Drew, tho chief secretary of Sir Robert
Hart. As a refutation of tho sentiments
put in her mouth, Mrs. Drew addressed
tho following letter from Chicago, under
date of August 14, to the Russian Am
bassador: "We have been living at Tien Tsln tha
past year and I returned from there only
last week. Our steamer was besieged
with newspaper reporters upon our ar
rival at San Francisco, and although I
was extremely careful In what I said to
them, a great many strange things havo
been put into my mouth by some dis
agreeable people. The worst of all was
an article which attributed to me the
most horrible story of the atrocities com
mitted by the Russian soldiers. I wish
to deny these statements In full, and as
the account has been copied into many
Eastern papers, it has, perhaps, come to
your notice. I feel that I, at least, must
tell you how false it all is. In fact, I
can from my own experience during those
terrible days of the siege of Tien Tsin
speak only in the highest terms of praise
of tho Russian soldiers, who undoubted
ly saved our lives on more than ono oc
Japanese Cavalry on the Trail of the
Flyinu Court.
LONDON, Aug. 20, Tho Japanese Cav
alry has left Pekln in pursuit of the
Dowager Empress and her court, accord
ing to telegrams from the north, received
at Shanghai by Chinese officials. These
dispatches aver that tho Empress and
her treasure train, protected by 30,000
troops, have already arrived at Wu Tal
San, in Shan SI province. The field tele
graph north of Yang Tsun is interrupted
and nothing under Pekin date appears to
have reached Yang Tsun since August
17. Heavy rains havo been falling in the
province of Po Chi Li.
The landing of the British troops at
Shanghai is not causing excitement
among the natives. A detachment of 100
French marines landed there today. A cus
toms cruiser is reported to have gone to
Tien Tsin to take away the foreigners
rescued from Pekin.
Many influential . Chineso have inter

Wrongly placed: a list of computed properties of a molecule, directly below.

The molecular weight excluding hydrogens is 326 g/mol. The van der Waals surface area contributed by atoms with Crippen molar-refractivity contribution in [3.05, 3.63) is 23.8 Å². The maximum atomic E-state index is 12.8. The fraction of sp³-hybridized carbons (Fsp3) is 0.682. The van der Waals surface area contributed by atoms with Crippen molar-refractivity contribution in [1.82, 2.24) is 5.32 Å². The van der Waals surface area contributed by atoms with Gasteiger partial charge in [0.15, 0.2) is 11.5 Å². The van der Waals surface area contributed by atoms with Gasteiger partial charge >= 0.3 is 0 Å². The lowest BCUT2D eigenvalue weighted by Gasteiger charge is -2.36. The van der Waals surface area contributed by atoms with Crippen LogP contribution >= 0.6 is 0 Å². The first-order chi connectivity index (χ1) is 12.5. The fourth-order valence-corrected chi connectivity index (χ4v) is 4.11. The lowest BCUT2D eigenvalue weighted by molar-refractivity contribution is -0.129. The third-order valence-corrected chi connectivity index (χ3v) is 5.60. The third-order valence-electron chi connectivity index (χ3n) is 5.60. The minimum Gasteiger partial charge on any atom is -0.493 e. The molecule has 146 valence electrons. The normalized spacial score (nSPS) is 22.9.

ested themselves in the fate of a China
man sentenced by an English court at
Hong Kong to six months1' imprisonment
at hard labor because ho was a member
of a triad society.
Bombardment Continues.
BERLIN, Aug. 20. Tho foreign office
has received a dispatch from the German
Consul at Che Foo, under today's date,
saying the Dowager Empress was be
lieved to bo inside the palace at Pekin,
and that the allies were still bombard
ing the fortifications.
Will Open at
Spring's Today.
Colorado Springs is preparing to enter
tain the Farmers' National Congress,
which assembles in this city tomorrow
morning. The day has witnessed the ar
rival of a large number of delegates from
various sections of the country, but tbo
leaders of the organization will not ar
rive until the morning trains.
The visitors will be welcomed at their
meeting tomorrow morning, in the High
School auditorium, by Mayor J. R. Robin
son, on the part of the city. Tomorrow's
speakers Include, besides Mayor Robin
son. General B. F. Clayton. Hon. H. J.
Redding, of Georgia; F. L. Whltmore, of
Sunderland. Mass., and Professor Elwood
Mead, of Cheyenne, Wyo.
A Fire Insurance Convention.
MILWAUKEE. Wis.. Aug: 30. Tho fifth i
annual convention of the National As
sociation of Local Fire Insurance Agents
will be held here August 30 to September
S. Tho organization is made up of local
representatives of flro insurance compa
nies throughout the United States, and
resembles in some respects the trade
union movement It is estimated that
between 1000 and 1503 delegates, repre
senting more than 40 state associations,
will be present This year's convention
will be the most important so far held,
as legislation affecting the Interests of
agents and companies, as well as the
general public, is anticipated, .
One Sergeant nnd Six Privates Were
Killed and Trro Privates
Were Wounded.
WASHINGTON. Aug. 20. The Bureau of
Navigation thuf morning received the
following cablegram from Admiral
. "Taku, Aug. 19. Authentic report from
Pekin, 15th, from L zutenant Latimer.
Troops moving on Imperial city. Clear
ing out Tartar city. ..All Americans who
remained in Pekin are well except one
child. Captain Myers, recovered from
wound, has typhoid; crisis passed and 1h"
now convalescing. , Assistant Surgeon
Lippett was wounded in upper left leg,
bone fractured; leg saved; now recover
ing. "The following casualties during the
siege of Pekin: t
"Killed Sergeant J. F. Fanning, Pri
vates C. D. King, J. W. Tucker, J. Ken
nedy, R: E. Thomas, A. Turner, H. Fisher.
"Wounded Private J. Schroeder, elbow,
severe; now dangerously 111 from fever;
Seaman J. Mitchell, uper arm; severe;
now recovering. All other wounded and
sick returned to duty. . .
"Casualties in Major Biddies' command,
in attack on Tan Pa Ting: First Lieuten
ant Butler, chest; Prlvatae Green, .wrist;
Private Warrrel, right temple; all slight.
"Reported from Chinese sources that
the royal family has escaped md are en
route to Slan Fu. ' RE11EX."
The State Department has received a
cablegram from Consul Goodnow, tt
Shanghai, announcing the occupation of
Pekin by the allied troops, and stating
that it is reported that the Dowager
Empress and Emperorleft Pekin August
Transport Delayed, by the Non-Arrival
of Troops.
SAN FRANCISCO, Aug. 20. The 'trans
port Sherman w scheduled to sail to
day with troops for China, but owing to